There were alternatives to supporting the West’s bombing. Of course, they were not ones Sarkozy, Cameron and Obama would freely choose. They had to be argued and fought for against the line of the Western governments. In that sense they were not as immediate as the willing decisions of those who control powerful states. But if the left were to accept that the only realistic solutions are those that the US, EU and NATO want to entertain, then we too succumb to blackmail and there seems little point in building an independent left. We face strategic choices. 

Democracy and the Islamist scarecrow

The left wing of the Egyptian revolution -- the most important in the region thus far -- has rejected that blackmail. They are not people who can be dismissed as armchair critics sitting in comfort. And the mass forces that were ranged against Mubarak remain independent of Western tutelage. 

Gilbert, however, privileges the Libyan rebels, who are now dependent on Paris and London, acting on Washington’s dime -- Pentagon spending was 50 per cent of the NATO total 10 years ago, now it is 75 per cent. 

In a deeply worrying aside, he asserts that whatever regime the Libyan rebels might form now would automatically be better than “the fundamentalist Muslim Brotherhood” playing a “crucial role” in post-Mubarak Egypt. That makes a terrible concession not merely to the Western powers’ military action, but to their politics and ideology as they try to reshape the Arab region under rejuvenated hegemony. 

They want the public East and West to believe that regimes dependent on Western force of arms and constructed at conferences in Paris or London -- like Nouri Al-Maliki’s in Iraq -- are a priori better than long suppressed Islamic movements playing an independent, prominent role. The Arabs, they maintain, are not ready for unguided democracy. Israel’s Tzipi Livni is promulgating bespoke criteria for Arab parties to be admitted to the democratic club; they include recognising Israel. 

Egypt's Muslim Brotherhood does not fit the Islamophobic demonology and in any case is an organic part of Egyptian society -- a vital point for anyone who truly believes in national self-determination. As the political space has opened up so have the divisions in an organisation that was always more of a coalition than a monolithic party. There is a widening crack between a politically conservative old guard and a youth imbued with revolutionary aspirations. In fact, several parties look set to emerge from the Brotherhood’s ranks. They include those who emphasise radical democratic and social change as opposed to the imposition of restrictive mores. 

The most popular model among the mainstream of the Brotherhood and among many other Islamists in the region is now the AKP government in Turkey. It is far from a socialist administration. But it beggars belief that on account of its Islamic roots it and those who emulate it must be by definition worse than the forces who hope to come to power in Libya under Western bombs and licence. 

The Turkish government’s position over Libya is to call for Gaddafi to go, to limit action strictly to humanitarian objectives, to criticise military “excesses” and to oppose Western politicking. In those respects, it’s a position not unlike Gilbert’s. But he cedes the pass to those who are waving the Islamist scarecrow.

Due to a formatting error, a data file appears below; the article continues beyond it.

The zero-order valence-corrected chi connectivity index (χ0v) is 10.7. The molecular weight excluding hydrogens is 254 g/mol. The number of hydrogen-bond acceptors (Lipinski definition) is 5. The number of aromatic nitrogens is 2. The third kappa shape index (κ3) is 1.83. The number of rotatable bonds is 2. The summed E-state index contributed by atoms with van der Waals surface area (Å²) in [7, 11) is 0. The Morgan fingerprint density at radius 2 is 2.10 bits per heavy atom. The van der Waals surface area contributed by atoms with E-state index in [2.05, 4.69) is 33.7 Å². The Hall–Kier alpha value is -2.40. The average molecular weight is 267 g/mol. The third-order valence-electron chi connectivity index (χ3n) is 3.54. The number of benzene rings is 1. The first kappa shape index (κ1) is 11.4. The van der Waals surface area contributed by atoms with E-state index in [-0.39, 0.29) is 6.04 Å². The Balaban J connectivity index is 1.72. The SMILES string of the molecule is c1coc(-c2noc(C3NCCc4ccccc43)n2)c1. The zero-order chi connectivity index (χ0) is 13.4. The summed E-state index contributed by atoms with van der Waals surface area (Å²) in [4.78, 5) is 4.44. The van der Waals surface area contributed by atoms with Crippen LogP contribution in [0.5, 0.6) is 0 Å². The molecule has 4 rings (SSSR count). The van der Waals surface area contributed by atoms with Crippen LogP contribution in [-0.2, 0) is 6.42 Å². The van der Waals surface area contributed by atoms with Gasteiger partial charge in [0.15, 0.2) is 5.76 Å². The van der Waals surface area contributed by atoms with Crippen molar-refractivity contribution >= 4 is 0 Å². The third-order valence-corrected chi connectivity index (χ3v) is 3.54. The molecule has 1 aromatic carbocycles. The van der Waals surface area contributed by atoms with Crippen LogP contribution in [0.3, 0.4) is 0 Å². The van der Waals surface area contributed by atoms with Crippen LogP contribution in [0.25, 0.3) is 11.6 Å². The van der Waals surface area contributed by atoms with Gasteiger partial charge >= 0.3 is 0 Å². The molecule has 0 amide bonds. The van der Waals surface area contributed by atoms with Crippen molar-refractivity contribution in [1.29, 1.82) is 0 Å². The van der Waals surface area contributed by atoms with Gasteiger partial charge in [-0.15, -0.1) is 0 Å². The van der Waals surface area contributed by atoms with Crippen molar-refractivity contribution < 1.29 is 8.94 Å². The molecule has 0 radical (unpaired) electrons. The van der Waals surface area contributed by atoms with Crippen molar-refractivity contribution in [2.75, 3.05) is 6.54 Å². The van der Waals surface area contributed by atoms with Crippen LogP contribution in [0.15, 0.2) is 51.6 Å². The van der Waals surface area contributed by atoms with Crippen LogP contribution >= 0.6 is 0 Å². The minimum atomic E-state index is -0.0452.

Events since the appearance of Gilbert’s article have made bald assertions of the superior progressive credentials of the now Western-dependent opposition in Benghazi untenable. Serious media organisations such as the LA Times -- not conspiracist supporters of Gaddafi -- have carried first-hand reports of grizzly treatment of black migrant workers at the hands of Benghazi’s new security section. They are also rounding up those they say are “Gaddafi loyalists”. What fate lies in store? 

We have been here before. We have seen other sectional movements prove incapable of transcending the divisions fostered or exploited by the regime they oppose, and thus failing to unite the bulk of society behind them. We have seen how in a bitter military conflict some have ended up playing on those divisions themselves. Some have even taken a portion of the brutality they have faced and hurled it back in kind. 

In Benghazi under Western oversight we are not seeing the kind of sloughing off of the muck of ages that lit up Cairo’s Tahrir Square when Muslims and Christians linked arms against divide and rule and pressed the most radical revolutionary path.  

For several reasons, among them Gaddafi’s repression, that process was marginal to the Libyan uprising. The Western powers certainly do not want to see it emerge now in Benghazi, or in Tripoli if Gaddafi falls. They won’t want the voices in Misrata that are skeptical of the West’s role to grow louder. And they are now in a stronger position to stop all that happening. 

Imperial hypocrisies

Gilbert, of course, points out US and European hypocrisies. The apparent contradiction on which the hypocrisy rests is not incidental. It is rooted in a consistent set of deep interests which are far from contradictory: their hands on the spigot of the world’s energy economy against competitors from without and the mass of the people within.

But with Libya as his point of departure Gilbert’s resolution of the seeming inconsistencies of the West takes us in exactly the wrong direction. If followed, it would lead to a strategic divergence on the left and inadvertent relief to the hypocrites.